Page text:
from The American Heritage® Dictionary of the English Language, 5th Edition.
- noun A native or inhabitant of Ionia.
- noun One of a Hellenic people of Mycenaean origin that inhabited Attica, the Peloponnesus along the Saronic Gulf, Euboea, the Cyclades, and Ionia.
from The Century Dictionary.
- Relating to Ionia or to the Ionians; Ionic.
- noun A member of one of the three or (as some count) four great divisions of the ancient Greek race, the others being the Dorians and Æolians, or the Dorians, Æolians, and Acheans.
from the GNU version of the Collaborative International Dictionary of English.
- adjective Of or pertaining to Ionia or the Ionians; Ionic.
from Wiktionary, Creative Commons Attribution/Share-Alike License.
- adjective Relating to the
Hellenicpeople of that name.
Ionic, of Ionia, the ancient (ca 1100 BC) region including western Asia Minorand the adjacent Aegean Islands occupied by the Ionian people.
- adjective Relating to
Io, one of the moons of the planet Jupiter
- noun A member of the Ionians, one of the races of Ancient
from WordNet 3.0 Copyright 2006 by Princeton University. All rights reserved.
- adjective of or pertaining to the ancient Ionians who lived in Attica and related territories, to their Ionic dialect of Greek, or to their culture
- noun the ancient Greek inhabitants of Attica and related regions in Ionia
- noun a member of one of four linguistic divisions of the prehistoric Greeks
from Wiktionary, Creative Commons Attribution/Share-Alike License
The Euxine is meant in any case and the word Ionian is therefore wrong.]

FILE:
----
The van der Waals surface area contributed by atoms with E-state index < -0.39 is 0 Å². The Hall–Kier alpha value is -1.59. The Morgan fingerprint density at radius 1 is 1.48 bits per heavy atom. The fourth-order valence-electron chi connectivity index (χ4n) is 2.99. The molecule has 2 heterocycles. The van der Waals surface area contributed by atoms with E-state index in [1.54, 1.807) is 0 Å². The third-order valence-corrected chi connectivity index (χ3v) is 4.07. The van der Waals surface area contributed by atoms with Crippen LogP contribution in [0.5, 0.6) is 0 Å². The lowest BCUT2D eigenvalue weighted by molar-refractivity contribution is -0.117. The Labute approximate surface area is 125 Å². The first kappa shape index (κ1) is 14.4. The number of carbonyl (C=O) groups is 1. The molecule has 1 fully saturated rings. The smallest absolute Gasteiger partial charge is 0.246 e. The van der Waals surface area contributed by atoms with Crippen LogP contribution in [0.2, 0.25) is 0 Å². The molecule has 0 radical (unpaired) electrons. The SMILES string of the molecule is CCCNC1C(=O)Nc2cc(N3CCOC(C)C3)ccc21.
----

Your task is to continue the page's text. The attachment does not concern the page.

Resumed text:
The Euxine is meant in any case and the word Ionian is therefore wrong.] [Footnote 1403: Apollonius seems to have thought that the Po, the Rhone, and the Rhine are all connected together.] [Footnote 1404: i.e. like the scrapings from skin, APOSTLEGGISMATA; see
Macareus was a son of Crinacus the son of Zeus as Hesiod says ... and dwelt in Olenus in the country then called Ionian, but now
The islanders furnished seventeen ships, and were armed like Hellenes, this also being a Pelasgian race, though afterwards it came to be called Ionian by the same rule as the Ionians of the twelve cities, who came from Athens.
Hecataeus had acted as adviser in the so-called Ionian rebellion, when in 500 B.C. the Greeks of Asia Minor rose up against the Persians, who, about half a century earlier, had subjected them to their rule.
The eldest school of Greek philosophy, called the Ionian, was founded by Thales of Miletus, about the middle of the sixth century B.C.
Fragment #52 -- Diodorus  v. 81: Macareus was a son of Crinacus the son of Zeus as Hesiod says ... and dwelt in Olenus in the country then called Ionian, but now Achaean.
Let us first trace the origins in the philosophers, particularly in the group known as the Ionian Physiologists, whether at home or as colonists in the south of Italy, in whose work the beginnings of scientific medicine may be found.
The Ionian has been the source of the Eastern scripts, Romaic, Coptic,
While these wild but ingenious speculators conducted the career of that philosophy called the Ionian, to the later time of the serene and lofty spiritualism of Anaxagoras, two new schools arose, both founded by Ionians, but distinguished by separate names -- the Eleatic and the Italic.